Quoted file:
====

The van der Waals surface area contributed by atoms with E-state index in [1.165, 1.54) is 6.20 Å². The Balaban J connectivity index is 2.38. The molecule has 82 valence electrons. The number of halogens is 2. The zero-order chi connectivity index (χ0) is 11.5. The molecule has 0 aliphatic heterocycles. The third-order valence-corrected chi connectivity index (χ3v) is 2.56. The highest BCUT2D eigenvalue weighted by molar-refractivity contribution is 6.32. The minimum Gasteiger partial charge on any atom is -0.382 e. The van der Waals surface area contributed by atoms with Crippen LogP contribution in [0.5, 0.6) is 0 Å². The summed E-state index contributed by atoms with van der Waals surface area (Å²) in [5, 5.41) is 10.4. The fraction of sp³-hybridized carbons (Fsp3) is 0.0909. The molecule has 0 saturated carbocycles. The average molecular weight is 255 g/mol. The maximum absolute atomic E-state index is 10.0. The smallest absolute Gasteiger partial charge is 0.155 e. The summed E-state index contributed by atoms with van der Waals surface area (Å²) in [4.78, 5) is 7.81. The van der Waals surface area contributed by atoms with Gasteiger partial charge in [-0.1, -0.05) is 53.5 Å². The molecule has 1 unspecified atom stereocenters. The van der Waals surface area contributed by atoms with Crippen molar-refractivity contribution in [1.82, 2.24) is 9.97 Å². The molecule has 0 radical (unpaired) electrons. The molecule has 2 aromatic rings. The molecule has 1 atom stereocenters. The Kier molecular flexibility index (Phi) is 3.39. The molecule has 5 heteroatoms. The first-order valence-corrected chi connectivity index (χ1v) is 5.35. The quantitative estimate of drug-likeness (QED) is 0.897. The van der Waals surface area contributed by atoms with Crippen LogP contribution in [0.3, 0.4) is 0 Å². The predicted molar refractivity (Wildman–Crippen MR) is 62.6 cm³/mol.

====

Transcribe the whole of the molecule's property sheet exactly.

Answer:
The van der Waals surface area contributed by atoms with E-state index in [1.165, 1.54) is 6.20 Å². The Balaban J connectivity index is 2.38. The molecule has 82 valence electrons. The number of halogens is 2. The zero-order chi connectivity index (χ0) is 11.5. The molecule has 0 aliphatic heterocycles. The third-order valence-corrected chi connectivity index (χ3v) is 2.56. The highest BCUT2D eigenvalue weighted by molar-refractivity contribution is 6.32. The minimum Gasteiger partial charge on any atom is -0.382 e. The van der Waals surface area contributed by atoms with Crippen LogP contribution in [0.5, 0.6) is 0 Å². The summed E-state index contributed by atoms with van der Waals surface area (Å²) in [5, 5.41) is 10.4. The fraction of sp³-hybridized carbons (Fsp3) is 0.0909. The molecule has 0 saturated carbocycles. The average molecular weight is 255 g/mol. The maximum absolute atomic E-state index is 10.0. The smallest absolute Gasteiger partial charge is 0.155 e. The summed E-state index contributed by atoms with van der Waals surface area (Å²) in [4.78, 5) is 7.81. The van der Waals surface area contributed by atoms with Gasteiger partial charge in [-0.1, -0.05) is 53.5 Å². The molecule has 1 unspecified atom stereocenters. The van der Waals surface area contributed by atoms with Crippen molar-refractivity contribution in [1.82, 2.24) is 9.97 Å². The molecule has 0 radical (unpaired) electrons. The molecule has 2 aromatic rings. The molecule has 1 atom stereocenters. The Kier molecular flexibility index (Phi) is 3.39. The molecule has 5 heteroatoms. The first-order valence-corrected chi connectivity index (χ1v) is 5.35. The quantitative estimate of drug-likeness (QED) is 0.897. The van der Waals surface area contributed by atoms with Crippen LogP contribution in [0.3, 0.4) is 0 Å². The predicted molar refractivity (Wildman–Crippen MR) is 62.6 cm³/mol.